What will be the fate of those middle aged, high school educated workers among whom a stunning the suicide/drug overdose epidemic emerged in recent years? Their future is in part in the hands of elites whose worldview and life experience make them still too little attuned to the needs and concerns of these working class Americans.
Their fate depends in part on the seemingly technical question of whether we have reached “full employment.” Just where that bar is set is a reflection of whose burdens and risks matter most.
Recent news reports suggest that with an unemployment rate of 4.7%, we are at or near full employment. The assumption is that if demand for labor increases beyond this point, the economy will begin to experience inflationary pressures, perhaps even a dangerously increasing inflation. This fear is premature at best and wildly exaggerated at worst. Job creation has been robust in recent months but the unemployment rate has remained relatively stable. In addition, wage pressures remain subdued. These facts suggest that the low headline jobless rate in part reflects a labor market where many workers had simply withdrawn even from the search for work. Now as conditions improve, they have once again begun the search, but many still remain outside, thus constituting a cushion against inflationary pressure.
Allowing the labor market to tighten further means two things in human terms. Even the long- term unemployed, who have the hardest time finding work—in part because of employer attitudes- have a better chance of finding work. This in turn has social and psychological consequences beyond putting pay in their pockets.
Above a certain point job creation is inflationary, but that point is a subject of contention, and that contest has political and social consequences. Select a relatively high number of full employment and workers can be easily fired and will have no options except to defer to the boss, not only on pay, but also on working conditions. Create a market where every worker can easily get a job and workplace conditions and pay can be negotiated between more equal parties. Since the l980s, the bargaining scales have been increasingly tilted against labor as a consequence of attacks on unions and capital flight. Bard College economist Paulina Tcherneva has shown that with every successive business cycle expansion of the the postwar period, a smaller and smaller share of the gains in income growth have gone to the bottom 90 percent of families. Worse, in the latest expansion, while the economy has grown and average real income has recovered from its 2008 lows, all of the growth has gone to the wealthiest 10% of families, and the income of the bottom 90 percent has fallen.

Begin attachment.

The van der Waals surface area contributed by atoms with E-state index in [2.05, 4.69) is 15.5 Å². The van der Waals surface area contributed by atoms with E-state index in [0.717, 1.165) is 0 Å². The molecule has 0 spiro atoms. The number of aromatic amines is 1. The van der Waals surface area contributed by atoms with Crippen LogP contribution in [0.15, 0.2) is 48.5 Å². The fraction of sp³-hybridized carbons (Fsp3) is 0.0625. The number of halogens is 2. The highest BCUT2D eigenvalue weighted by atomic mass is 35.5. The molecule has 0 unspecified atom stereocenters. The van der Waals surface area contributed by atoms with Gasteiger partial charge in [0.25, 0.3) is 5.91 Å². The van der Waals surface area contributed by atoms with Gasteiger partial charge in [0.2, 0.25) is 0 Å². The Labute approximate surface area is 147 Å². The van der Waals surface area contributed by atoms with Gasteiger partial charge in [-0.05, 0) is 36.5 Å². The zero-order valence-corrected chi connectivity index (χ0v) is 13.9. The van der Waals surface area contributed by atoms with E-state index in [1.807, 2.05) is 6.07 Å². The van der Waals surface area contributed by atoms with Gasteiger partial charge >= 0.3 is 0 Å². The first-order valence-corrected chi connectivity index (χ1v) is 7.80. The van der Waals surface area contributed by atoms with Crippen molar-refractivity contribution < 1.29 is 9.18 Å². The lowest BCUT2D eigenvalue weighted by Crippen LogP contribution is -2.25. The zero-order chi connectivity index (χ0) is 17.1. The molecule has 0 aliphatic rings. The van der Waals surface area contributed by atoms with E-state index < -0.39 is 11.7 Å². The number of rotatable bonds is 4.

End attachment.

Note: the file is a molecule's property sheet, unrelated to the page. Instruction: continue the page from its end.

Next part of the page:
Business economists want to err on the side of slow growth and relatively high measures of “full employment” out of fear of workplace turmoil and workers’ gains reminiscent of the late sixties and early seventies. Alan Greenspan took the risk of allowing a lower full employment number and felt that he succeeded because of the emerging digital technology. I believe there was an institutional factor as well, the weakness of organized labor.
The Federal Reserve appears eager to assure business and the bond market that it will err on the side of slow growth and a precautionary cushion of workers outside the labor market. Asked at a recent press conference why the Fed had raised rates despite low wage growth, Janet Yellen responded: “I would describe some measures of wage growth as having moved up some. Some measures haven’t moved up, but there’s is also suggestive of a strengthening labor market.” As Mike Whitney, writing in Counterpunch, puts it, “‘Suggestive’? In other words, the mere hint of improving conditions in the labor market – which could result in higher wages – is enough to send Yellen into a rate-hike frenzy? Is that what she’s saying?”
Even if low levels of unemployment lead to substantial cost push inflation, is the only answer to sacrifice a part of the population and to sow fear in the hearts of employees? Even wage and price controls would be better. More imaginatively workers could demand and accept a growing equity share and capital investment in their corporations. This would enable productivity gains that would offset inflationary pressures. But even if such schemes are difficult politically or logistically there is an important ethical issue that ought to be open to democratic debate. Should growth and efficiency overrule concerns about equity, solidarity? Perhaps a society marred by high levels of inequality and insecurity is less desirable, even if its growth rate is world class. It is not clear that our choices are that stark. Our extraordinarily unequal society has also been marked by slow growth. What is clear is that technical disputes regarding full employment have serious ethical consequences.
John Buell lives in Southwest Harbor, Maine, and writes regularly on labor and environmental issues. Email email@example.com.
From The Progressive Populist, May 1, 2017
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